This novel begins with a clear kind of balancing act happening. There’s an ambiguous to vague opening section where a boy named Darren is sitting in a police interrogation room dreaming about breaking the glass that he believes is hiding his interrogators. This story, in all italics, gets told through interstitial chapter in between the main narratives, pushing it to the periphery of the novel. From there we get an opening scene, a teenage boy drunk on a boat on a suburban lake looking for his lost girlfriend, who he’s convinced is missing or dead. This is revealed to be a paranoiac reaction to his own inebriation and from there we jump to his eradicating the competition at a state debate tournament. Then we get the professional and person history of his father, a reknowned psychology (of The Topeka School) as well as a 2019 chapter by his mother, also a psychologist who is reacting to the series of “The Men” who contact her after she consults on their divorce cases, sending their misplaced misogynistic utterings her way.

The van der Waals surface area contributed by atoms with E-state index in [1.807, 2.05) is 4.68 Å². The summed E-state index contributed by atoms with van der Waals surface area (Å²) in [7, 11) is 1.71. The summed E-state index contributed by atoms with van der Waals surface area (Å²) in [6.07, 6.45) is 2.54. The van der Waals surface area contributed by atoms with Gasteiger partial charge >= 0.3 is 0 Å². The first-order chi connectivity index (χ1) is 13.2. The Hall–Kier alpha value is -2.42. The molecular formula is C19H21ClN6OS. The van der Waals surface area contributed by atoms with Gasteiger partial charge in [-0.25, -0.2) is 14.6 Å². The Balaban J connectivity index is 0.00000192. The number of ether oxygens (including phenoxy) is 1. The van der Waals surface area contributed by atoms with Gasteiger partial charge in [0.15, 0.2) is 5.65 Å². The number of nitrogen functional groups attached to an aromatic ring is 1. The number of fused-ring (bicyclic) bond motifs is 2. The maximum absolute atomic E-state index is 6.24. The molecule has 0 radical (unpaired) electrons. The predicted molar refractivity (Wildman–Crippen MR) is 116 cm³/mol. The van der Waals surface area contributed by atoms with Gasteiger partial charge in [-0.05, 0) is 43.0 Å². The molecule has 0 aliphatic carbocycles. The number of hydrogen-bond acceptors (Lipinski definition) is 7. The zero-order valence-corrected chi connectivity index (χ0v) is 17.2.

The novel moves back and forward through these different stories attempting to give the complete picture of a family not through straight narrative, but through the glimpses of their lives that tell enough. This is novel is a lot like a few other well-known authors, while also being a lot different from them too. There’s some David Foster Wallace here, there’s some Donna Tartt here, and there’s some Jonathan Franzen here as well. But like I said, this is a balancing act, and a successful one….playing within the influential shadows of forebears while also telling the convincing story of a family over multiple decades.